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Garden wall repair

neilmclneilmcl Forumite
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My front garden wall's piers are topped off with brick on edge and due to a combination of moss growth and snow/ice getting in over the years the mortar is failing on some of them. I'm tempted to do the repair myself and was wondering what's the best mortar mix to use in this instance, particularly to prevent it happening again. Should I consier using a sharp sand in the mix. Also, I'm not sure whether a lime or cement based mortar was used as it looks very light, although I suppose this could be the sand that was used. Here's a pic of one of the worst piers.


Replies

  • stuart45stuart45 Forumite
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    4/1 sand/OPC would be a common mix for something like that. Sharp sand is a bit harder to work with for brickwork. One of the problem with a brick on edge is that a lot of bricklayers don't fill the joints properly.
    If you DIY start in the center first. If you start at the edge you tend to push the end brick out a bit. Try and slope the bricks a bit so the moisture runs off.
  • edited 31 March at 4:37PM
    BelenusBelenus Forumite
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    edited 31 March at 4:37PM
    Consider buying some flat coping stones to place on top. They can look nice.

    That would both cover up the dodgy mortar on the top and protect it from getting worse.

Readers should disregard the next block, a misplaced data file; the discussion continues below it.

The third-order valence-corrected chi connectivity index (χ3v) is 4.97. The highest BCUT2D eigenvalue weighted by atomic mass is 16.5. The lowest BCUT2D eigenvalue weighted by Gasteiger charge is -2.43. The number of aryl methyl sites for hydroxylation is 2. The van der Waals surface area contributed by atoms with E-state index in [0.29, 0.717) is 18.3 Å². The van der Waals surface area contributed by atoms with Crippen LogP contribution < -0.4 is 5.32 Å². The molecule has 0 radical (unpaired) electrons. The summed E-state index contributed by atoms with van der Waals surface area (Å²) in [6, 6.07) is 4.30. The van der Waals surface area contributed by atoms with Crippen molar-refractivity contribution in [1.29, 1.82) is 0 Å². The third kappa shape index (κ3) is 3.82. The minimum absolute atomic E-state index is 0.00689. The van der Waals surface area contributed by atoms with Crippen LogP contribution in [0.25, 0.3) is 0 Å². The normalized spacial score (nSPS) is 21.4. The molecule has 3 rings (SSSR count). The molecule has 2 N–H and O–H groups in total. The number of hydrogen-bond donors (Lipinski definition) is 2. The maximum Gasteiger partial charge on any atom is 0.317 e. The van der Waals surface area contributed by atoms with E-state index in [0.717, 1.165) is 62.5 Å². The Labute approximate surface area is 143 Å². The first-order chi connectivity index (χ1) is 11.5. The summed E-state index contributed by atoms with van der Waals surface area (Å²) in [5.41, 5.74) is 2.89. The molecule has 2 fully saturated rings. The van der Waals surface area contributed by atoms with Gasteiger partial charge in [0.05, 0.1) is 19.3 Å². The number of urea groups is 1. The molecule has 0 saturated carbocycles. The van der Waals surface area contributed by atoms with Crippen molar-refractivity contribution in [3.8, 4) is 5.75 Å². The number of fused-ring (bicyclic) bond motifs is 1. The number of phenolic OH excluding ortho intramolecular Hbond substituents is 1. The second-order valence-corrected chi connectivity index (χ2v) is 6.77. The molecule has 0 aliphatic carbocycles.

You might still have to redo some of the mortar on the sides 
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  • stuart45stuart45 Forumite
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    Pier caps are a good idea, but he will probably have to match another pier, and then possibly want to lay some matching coping on the wall.
    Does protect the wall a lot better though.
  • neilmclneilmcl Forumite
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    Belenus said:
    Consider buying some flat coping stones to place on top. They can look nice.

    That would both cover up the dodgy mortar on the top and protect it from getting worse.

    You might still have to redo some of the mortar on the sides 
    I wanted a more traditional, rustic look, particularly with the choice of brick so didn't want pier caps, plus out of 7 piers only 3 need looking at and it might cause more damage trying to remove the other pier edging bricks.
  • FreeBearFreeBear Forumite
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    Looks like the mortar used snowcrete (a white cement), perhaps with a bit of hydrated lime mixed in. If it is indeed a lime mortar instead, it should be fairly soft & friable. Drop a sample in to a bit of vinegar - If it fizzes, then it could well be a lime mortar.
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